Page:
As I write this I’m watching a baseball game currently in the fifth inning. If you asked me right now who won, I wouldn’t have an answer.
This past weekend I built a long cedar planter box for my wife to use near the front of our house. If she had come out in the middle of construction and asked how it turned out, I wouldn’t have an answer.
Asking about results in the middle of a campaign sometimes does make sense, of course. If you commit to a 12-month ad campaign, it stands to reason that you should be able to evaluate early performance before the year is over.
But if your ad agency needs a month to build the creative, try asking them how the campaign is performing two weeks into that creative development process. They won’t have an answer either.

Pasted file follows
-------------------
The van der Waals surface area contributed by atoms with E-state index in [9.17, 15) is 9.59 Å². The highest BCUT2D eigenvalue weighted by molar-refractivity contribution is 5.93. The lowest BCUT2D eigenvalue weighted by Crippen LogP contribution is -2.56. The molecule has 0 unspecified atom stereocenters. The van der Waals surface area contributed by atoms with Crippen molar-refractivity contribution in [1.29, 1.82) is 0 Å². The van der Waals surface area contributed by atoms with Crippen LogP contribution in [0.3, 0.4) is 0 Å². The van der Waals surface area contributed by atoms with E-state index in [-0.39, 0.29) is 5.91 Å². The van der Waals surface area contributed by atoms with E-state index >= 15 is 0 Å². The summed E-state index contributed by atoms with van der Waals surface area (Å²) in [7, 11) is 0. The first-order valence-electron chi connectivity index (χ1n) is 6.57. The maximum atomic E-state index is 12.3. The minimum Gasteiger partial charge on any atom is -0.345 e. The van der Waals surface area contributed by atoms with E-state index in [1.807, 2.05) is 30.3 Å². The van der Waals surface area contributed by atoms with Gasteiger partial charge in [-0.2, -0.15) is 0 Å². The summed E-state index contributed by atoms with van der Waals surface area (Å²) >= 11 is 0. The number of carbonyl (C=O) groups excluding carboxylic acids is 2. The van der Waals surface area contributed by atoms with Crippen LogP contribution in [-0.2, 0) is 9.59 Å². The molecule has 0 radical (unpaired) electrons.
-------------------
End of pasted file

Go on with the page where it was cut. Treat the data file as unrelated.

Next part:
There are campaigns you can evaluate early, and processes that need time to finish. There are projects that show early signs of failure, and sometimes you do need to cut your losses.
But if you cut off a project in the middle of a designed process and ask if it was successful, I think you know the answer.
It’s important to know the difference.